more informations would be great about your gallery! any website?
more informations would be great about your gallery! any website?
Thanks for spoiling my eyes
Your style of using light and shadow to determine plans is very good indeed.
“P90's are like taking home a big girl. Fat, Noisy, but it feels good and they'll do things other pickups just won't. They're always screamers.”
Gorgeous pencil works , awesome!
So pro. I try to give constructive criticism instead of just compliments but aint really to criticize. Only pic I don't like that much is the guy in post number 5 his chin looks sorta weird and the way you outlined the shadow coming off the nose is confusing, but really that's only as compared to all your other sketches. Keep turning out that heat.
Your pencils and charcoals are great. If possible, i would like to see some of your older work, before you studied under Glen Orbik. I look forward to seeing more!
This thread is fantastic. I wonder if you could talk a bit more about "shape construction/abstraction" and designing it. I understand the handouts and constructing the face like you talked about but how do you get the "style" or "abstraction" in your headshots and especially the facial features.
I've seen this similar block, full volume, angular style coming from people from Watts and artists (E.M. Gist, Lucas Graciano, Ron Lemon, you) who learned from the Reilly method but I don't understand the connection between this method and getting that particular consistent look.
How does everyone seem to "abstract" the eyes, mouth etc. in such a similar and consistent fashion?
To answer your question. The difference in terms of abstracting and drawing something is "translating a shape (describing it)" vs. "copying something". It's true that the drawings have a similar look. This is mainly because the students are copying similar marks that their teacher is making - as well as a step by step process. They are still learning how to "translate" by copying what the teacher is translating. I hope this is all making sense - of course - we are all used to learning visually and not solely through words, so I hope you understand what I'm saying.
Abstracting a shape is part "translating the Form" (spelling it out for the viewer) and being able to "see" the light and dark patterns as abstract shapes and not an Eye - or at least not what your brain recognizes as an eye. The abstract shapes that make up an eye (or anything else for that matter) is truly an abstract thing.
Representational artists are truly the abstract artists of the art world. Some might not agree, but I think it's truly abstract to be able to translate a 3-dimensional object onto a 2 dimensional plane using mark making and shapes that have nothing to do with what our brains recognize as reality - but tricks our brains into making it into reality.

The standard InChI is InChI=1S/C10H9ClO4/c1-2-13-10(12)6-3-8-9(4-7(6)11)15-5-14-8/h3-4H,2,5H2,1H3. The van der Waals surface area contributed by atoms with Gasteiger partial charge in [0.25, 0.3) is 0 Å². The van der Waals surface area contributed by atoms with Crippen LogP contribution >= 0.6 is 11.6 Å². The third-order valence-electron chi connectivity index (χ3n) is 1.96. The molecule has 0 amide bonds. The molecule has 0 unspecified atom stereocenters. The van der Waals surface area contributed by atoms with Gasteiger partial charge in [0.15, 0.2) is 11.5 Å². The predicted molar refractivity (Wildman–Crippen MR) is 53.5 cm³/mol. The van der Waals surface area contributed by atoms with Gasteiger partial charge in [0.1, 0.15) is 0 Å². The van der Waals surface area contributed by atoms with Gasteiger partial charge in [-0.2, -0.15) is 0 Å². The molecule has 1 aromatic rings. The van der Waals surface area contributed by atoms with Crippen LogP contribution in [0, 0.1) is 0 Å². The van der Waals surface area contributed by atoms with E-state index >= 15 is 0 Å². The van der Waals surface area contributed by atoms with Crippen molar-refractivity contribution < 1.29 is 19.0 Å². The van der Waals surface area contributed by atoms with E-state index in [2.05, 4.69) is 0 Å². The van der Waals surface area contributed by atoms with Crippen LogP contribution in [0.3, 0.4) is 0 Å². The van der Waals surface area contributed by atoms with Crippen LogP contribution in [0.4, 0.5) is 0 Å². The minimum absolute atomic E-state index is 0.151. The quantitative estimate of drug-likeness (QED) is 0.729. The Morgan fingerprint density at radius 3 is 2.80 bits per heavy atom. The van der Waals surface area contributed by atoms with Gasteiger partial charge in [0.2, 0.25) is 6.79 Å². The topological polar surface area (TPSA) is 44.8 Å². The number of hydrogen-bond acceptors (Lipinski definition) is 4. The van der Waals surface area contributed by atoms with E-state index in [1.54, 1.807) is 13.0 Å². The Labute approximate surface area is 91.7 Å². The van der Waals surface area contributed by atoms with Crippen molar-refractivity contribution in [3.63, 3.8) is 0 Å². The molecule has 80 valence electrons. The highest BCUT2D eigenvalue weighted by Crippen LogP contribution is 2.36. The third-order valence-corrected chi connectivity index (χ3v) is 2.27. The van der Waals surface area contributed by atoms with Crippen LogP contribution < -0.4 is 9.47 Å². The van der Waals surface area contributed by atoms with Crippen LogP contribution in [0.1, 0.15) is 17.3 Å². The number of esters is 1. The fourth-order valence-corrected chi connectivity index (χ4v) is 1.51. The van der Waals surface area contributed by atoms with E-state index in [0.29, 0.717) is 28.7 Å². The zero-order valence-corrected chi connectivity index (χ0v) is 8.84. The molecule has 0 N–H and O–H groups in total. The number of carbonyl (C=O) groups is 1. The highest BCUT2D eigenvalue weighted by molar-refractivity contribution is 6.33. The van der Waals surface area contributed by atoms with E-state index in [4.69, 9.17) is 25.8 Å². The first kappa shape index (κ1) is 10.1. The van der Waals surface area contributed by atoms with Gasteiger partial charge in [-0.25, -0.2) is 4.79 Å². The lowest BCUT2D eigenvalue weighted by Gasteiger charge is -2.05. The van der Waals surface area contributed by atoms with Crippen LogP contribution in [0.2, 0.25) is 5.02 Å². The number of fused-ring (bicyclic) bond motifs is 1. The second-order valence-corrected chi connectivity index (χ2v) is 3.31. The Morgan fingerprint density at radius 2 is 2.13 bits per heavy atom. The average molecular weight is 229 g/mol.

I'll post some examples of abstract shapes and how the artist has more control over the shapes than you might think.
Do you feel, that using the abstractions of
the Reilly method are an effective practice to
eventually be able to draw figures from the mind?
Or is this method more geared particularly
towards referenced drawing?
Fantastic works, thanks much for sharing!
The Reilly method isn't a set method. It just means that the artist is finding simple ways to connect the figure together to create continuity in the forms and construction. Like finding the longest lines or drawing through the form. Some artists have their own unique way of simplifying out the figure. Sometimes this greatly affects their style or outcome of the drawing.
Some people's abstractions are unique to them - so when the model changes, the abstractions used change. It's what's fun about learning to design shapes - it gives the artist a lot of control - so you don't get dragged around by the model.
Memorizing the basic abstractions of the face and figure are great because we are all structured the same basically. It's a great way to learn how to draw with confidence from the mind. You don't want to 'have' to look at the model for the basic structure. It's better to understand the form then apply your knowledge to the model. When sitting for very long periods of time on a drawing or painting then I'll begin to focus more and more on the specifics of the model -- since the basic structure is correct -- it's quite easy to hone in on the specifics. It's like a polaroid coming into focus.
My advise is to memorize the basic construction, you can use a simplification method like the Reilly method, or any other means of simplifying construction and anatomy, make it up yourself. Then from there you can apply your knowledge to the figure and hone in on technical aspects of drawing or painting and furthering your knowledge of the figure in specific areas.
Hope this helps
Here's a few drawings from Spring.
I look up here from time to time because i love this style of drawing. I can't learn this method and course in other country is for me too expensive thanks for share step by step. I'm really appreciative for this. If you had a some advice for newbie please share this how to start the journey i this beautiful method